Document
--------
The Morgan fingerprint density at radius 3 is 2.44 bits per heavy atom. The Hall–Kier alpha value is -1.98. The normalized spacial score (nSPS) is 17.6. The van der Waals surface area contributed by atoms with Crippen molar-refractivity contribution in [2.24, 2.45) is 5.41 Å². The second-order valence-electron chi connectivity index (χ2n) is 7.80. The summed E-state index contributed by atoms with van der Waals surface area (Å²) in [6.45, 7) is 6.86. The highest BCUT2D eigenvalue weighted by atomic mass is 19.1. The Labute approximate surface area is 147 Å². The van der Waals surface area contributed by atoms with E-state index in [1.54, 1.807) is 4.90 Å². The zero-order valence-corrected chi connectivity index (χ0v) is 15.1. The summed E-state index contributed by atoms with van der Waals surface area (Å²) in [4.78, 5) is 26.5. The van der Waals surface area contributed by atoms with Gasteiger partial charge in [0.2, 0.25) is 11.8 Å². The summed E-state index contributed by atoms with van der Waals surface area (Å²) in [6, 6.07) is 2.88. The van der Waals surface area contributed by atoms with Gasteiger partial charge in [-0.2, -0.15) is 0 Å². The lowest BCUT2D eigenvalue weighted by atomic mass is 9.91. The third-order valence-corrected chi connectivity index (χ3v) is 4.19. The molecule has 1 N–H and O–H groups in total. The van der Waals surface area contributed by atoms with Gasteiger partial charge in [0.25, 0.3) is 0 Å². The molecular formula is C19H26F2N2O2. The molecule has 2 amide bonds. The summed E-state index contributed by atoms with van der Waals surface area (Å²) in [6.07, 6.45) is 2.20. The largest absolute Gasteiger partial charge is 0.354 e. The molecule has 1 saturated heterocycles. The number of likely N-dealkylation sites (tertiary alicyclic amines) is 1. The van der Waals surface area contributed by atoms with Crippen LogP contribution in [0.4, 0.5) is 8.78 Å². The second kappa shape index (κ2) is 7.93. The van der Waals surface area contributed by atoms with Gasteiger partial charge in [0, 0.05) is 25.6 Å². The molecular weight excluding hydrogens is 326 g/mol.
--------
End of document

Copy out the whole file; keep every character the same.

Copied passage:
The Morgan fingerprint density at radius 3 is 2.44 bits per heavy atom. The Hall–Kier alpha value is -1.98. The normalized spacial score (nSPS) is 17.6. The van der Waals surface area contributed by atoms with Crippen molar-refractivity contribution in [2.24, 2.45) is 5.41 Å². The second-order valence-electron chi connectivity index (χ2n) is 7.80. The summed E-state index contributed by atoms with van der Waals surface area (Å²) in [6.45, 7) is 6.86. The highest BCUT2D eigenvalue weighted by atomic mass is 19.1. The Labute approximate surface area is 147 Å². The van der Waals surface area contributed by atoms with E-state index in [1.54, 1.807) is 4.90 Å². The zero-order valence-corrected chi connectivity index (χ0v) is 15.1. The summed E-state index contributed by atoms with van der Waals surface area (Å²) in [4.78, 5) is 26.5. The van der Waals surface area contributed by atoms with Gasteiger partial charge in [0.2, 0.25) is 11.8 Å². The summed E-state index contributed by atoms with van der Waals surface area (Å²) in [6, 6.07) is 2.88. The van der Waals surface area contributed by atoms with Gasteiger partial charge in [-0.2, -0.15) is 0 Å². The lowest BCUT2D eigenvalue weighted by atomic mass is 9.91. The third-order valence-corrected chi connectivity index (χ3v) is 4.19. The molecule has 1 N–H and O–H groups in total. The van der Waals surface area contributed by atoms with Gasteiger partial charge in [0.25, 0.3) is 0 Å². The molecular formula is C19H26F2N2O2. The molecule has 2 amide bonds. The summed E-state index contributed by atoms with van der Waals surface area (Å²) in [6.07, 6.45) is 2.20. The largest absolute Gasteiger partial charge is 0.354 e. The molecule has 1 saturated heterocycles. The number of likely N-dealkylation sites (tertiary alicyclic amines) is 1. The van der Waals surface area contributed by atoms with Crippen LogP contribution in [0.4, 0.5) is 8.78 Å². The second kappa shape index (κ2) is 7.93. The van der Waals surface area contributed by atoms with Gasteiger partial charge in [0, 0.05) is 25.6 Å². The molecular weight excluding hydrogens is 326 g/mol.